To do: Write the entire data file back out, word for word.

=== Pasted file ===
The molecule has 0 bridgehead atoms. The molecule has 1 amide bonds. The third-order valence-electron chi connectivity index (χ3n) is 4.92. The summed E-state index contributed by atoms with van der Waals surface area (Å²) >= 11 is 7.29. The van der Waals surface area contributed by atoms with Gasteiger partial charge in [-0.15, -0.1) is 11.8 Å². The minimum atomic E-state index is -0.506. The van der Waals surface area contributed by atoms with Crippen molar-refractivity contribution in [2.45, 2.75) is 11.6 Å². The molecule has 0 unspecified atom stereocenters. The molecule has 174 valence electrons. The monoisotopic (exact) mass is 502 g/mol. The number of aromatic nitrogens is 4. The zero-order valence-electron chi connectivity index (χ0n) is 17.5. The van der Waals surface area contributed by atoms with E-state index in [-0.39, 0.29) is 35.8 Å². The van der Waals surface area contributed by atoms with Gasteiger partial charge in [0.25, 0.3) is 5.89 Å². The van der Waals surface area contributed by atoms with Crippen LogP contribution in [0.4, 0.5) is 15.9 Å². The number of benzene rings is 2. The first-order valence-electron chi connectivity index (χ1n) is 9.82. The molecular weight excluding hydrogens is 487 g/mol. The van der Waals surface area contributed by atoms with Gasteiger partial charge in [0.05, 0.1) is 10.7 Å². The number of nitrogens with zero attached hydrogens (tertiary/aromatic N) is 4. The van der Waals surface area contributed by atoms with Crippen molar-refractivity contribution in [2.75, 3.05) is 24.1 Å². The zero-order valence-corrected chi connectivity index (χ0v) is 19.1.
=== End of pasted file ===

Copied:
The molecule has 0 bridgehead atoms. The molecule has 1 amide bonds. The third-order valence-electron chi connectivity index (χ3n) is 4.92. The summed E-state index contributed by atoms with van der Waals surface area (Å²) >= 11 is 7.29. The van der Waals surface area contributed by atoms with Gasteiger partial charge in [-0.15, -0.1) is 11.8 Å². The minimum atomic E-state index is -0.506. The van der Waals surface area contributed by atoms with Crippen molar-refractivity contribution in [2.45, 2.75) is 11.6 Å². The molecule has 0 unspecified atom stereocenters. The molecule has 174 valence electrons. The monoisotopic (exact) mass is 502 g/mol. The number of aromatic nitrogens is 4. The zero-order valence-electron chi connectivity index (χ0n) is 17.5. The van der Waals surface area contributed by atoms with E-state index in [-0.39, 0.29) is 35.8 Å². The van der Waals surface area contributed by atoms with Gasteiger partial charge in [0.25, 0.3) is 5.89 Å². The van der Waals surface area contributed by atoms with Crippen LogP contribution in [0.4, 0.5) is 15.9 Å². The number of benzene rings is 2. The first-order valence-electron chi connectivity index (χ1n) is 9.82. The molecular weight excluding hydrogens is 487 g/mol. The van der Waals surface area contributed by atoms with Gasteiger partial charge in [0.05, 0.1) is 10.7 Å². The number of nitrogens with zero attached hydrogens (tertiary/aromatic N) is 4. The van der Waals surface area contributed by atoms with Crippen molar-refractivity contribution in [2.75, 3.05) is 24.1 Å². The zero-order valence-corrected chi connectivity index (χ0v) is 19.1.